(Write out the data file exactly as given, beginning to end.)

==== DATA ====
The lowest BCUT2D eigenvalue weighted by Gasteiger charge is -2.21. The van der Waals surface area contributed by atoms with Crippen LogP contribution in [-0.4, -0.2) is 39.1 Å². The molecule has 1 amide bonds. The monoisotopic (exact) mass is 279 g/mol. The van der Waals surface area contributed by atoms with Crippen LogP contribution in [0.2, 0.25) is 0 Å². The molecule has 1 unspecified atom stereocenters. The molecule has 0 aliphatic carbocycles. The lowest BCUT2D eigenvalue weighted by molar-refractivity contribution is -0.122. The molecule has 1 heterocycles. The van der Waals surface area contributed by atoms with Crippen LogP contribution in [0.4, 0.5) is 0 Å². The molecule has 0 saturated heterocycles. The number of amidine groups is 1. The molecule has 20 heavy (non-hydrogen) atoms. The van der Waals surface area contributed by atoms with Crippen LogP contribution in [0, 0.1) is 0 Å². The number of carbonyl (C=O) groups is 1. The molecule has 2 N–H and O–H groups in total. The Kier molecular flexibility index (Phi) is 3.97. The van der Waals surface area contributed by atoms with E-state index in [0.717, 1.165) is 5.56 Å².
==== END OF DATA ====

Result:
The lowest BCUT2D eigenvalue weighted by Gasteiger charge is -2.21. The van der Waals surface area contributed by atoms with Crippen LogP contribution in [-0.4, -0.2) is 39.1 Å². The molecule has 1 amide bonds. The monoisotopic (exact) mass is 279 g/mol. The van der Waals surface area contributed by atoms with Crippen LogP contribution in [0.2, 0.25) is 0 Å². The molecule has 1 unspecified atom stereocenters. The molecule has 0 aliphatic carbocycles. The lowest BCUT2D eigenvalue weighted by molar-refractivity contribution is -0.122. The molecule has 1 heterocycles. The van der Waals surface area contributed by atoms with Crippen LogP contribution in [0.4, 0.5) is 0 Å². The molecule has 0 saturated heterocycles. The number of amidine groups is 1. The molecule has 20 heavy (non-hydrogen) atoms. The van der Waals surface area contributed by atoms with Crippen LogP contribution in [0, 0.1) is 0 Å². The number of carbonyl (C=O) groups is 1. The molecule has 2 N–H and O–H groups in total. The Kier molecular flexibility index (Phi) is 3.97. The van der Waals surface area contributed by atoms with E-state index in [0.717, 1.165) is 5.56 Å².